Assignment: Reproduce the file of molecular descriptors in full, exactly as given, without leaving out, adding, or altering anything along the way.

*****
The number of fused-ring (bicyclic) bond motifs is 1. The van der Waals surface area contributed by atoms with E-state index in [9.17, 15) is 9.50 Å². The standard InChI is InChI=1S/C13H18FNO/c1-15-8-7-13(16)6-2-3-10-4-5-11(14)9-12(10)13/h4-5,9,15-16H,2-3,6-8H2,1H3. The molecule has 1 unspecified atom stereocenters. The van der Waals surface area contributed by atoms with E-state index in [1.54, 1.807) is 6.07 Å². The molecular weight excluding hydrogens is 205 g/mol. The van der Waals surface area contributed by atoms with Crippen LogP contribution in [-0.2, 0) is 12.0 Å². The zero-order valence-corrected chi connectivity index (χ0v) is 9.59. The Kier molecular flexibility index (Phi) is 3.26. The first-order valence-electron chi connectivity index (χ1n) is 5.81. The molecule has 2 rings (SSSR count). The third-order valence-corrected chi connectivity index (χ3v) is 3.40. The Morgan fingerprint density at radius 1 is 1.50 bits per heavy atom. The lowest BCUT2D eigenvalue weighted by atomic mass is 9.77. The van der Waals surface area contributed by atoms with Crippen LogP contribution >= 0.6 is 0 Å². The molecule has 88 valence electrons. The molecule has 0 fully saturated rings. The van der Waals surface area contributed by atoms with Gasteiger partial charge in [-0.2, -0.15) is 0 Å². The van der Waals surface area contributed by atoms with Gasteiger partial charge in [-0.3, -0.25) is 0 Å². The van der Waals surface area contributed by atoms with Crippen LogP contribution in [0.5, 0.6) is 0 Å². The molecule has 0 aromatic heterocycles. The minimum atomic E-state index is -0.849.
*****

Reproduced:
The number of fused-ring (bicyclic) bond motifs is 1. The van der Waals surface area contributed by atoms with E-state index in [9.17, 15) is 9.50 Å². The standard InChI is InChI=1S/C13H18FNO/c1-15-8-7-13(16)6-2-3-10-4-5-11(14)9-12(10)13/h4-5,9,15-16H,2-3,6-8H2,1H3. The molecule has 1 unspecified atom stereocenters. The van der Waals surface area contributed by atoms with E-state index in [1.54, 1.807) is 6.07 Å². The molecular weight excluding hydrogens is 205 g/mol. The van der Waals surface area contributed by atoms with Crippen LogP contribution in [-0.2, 0) is 12.0 Å². The zero-order valence-corrected chi connectivity index (χ0v) is 9.59. The Kier molecular flexibility index (Phi) is 3.26. The first-order valence-electron chi connectivity index (χ1n) is 5.81. The molecule has 2 rings (SSSR count). The third-order valence-corrected chi connectivity index (χ3v) is 3.40. The Morgan fingerprint density at radius 1 is 1.50 bits per heavy atom. The lowest BCUT2D eigenvalue weighted by atomic mass is 9.77. The van der Waals surface area contributed by atoms with Crippen LogP contribution >= 0.6 is 0 Å². The molecule has 88 valence electrons. The molecule has 0 fully saturated rings. The van der Waals surface area contributed by atoms with Gasteiger partial charge in [-0.2, -0.15) is 0 Å². The van der Waals surface area contributed by atoms with Gasteiger partial charge in [-0.3, -0.25) is 0 Å². The van der Waals surface area contributed by atoms with Crippen LogP contribution in [0.5, 0.6) is 0 Å². The molecule has 0 aromatic heterocycles. The minimum atomic E-state index is -0.849.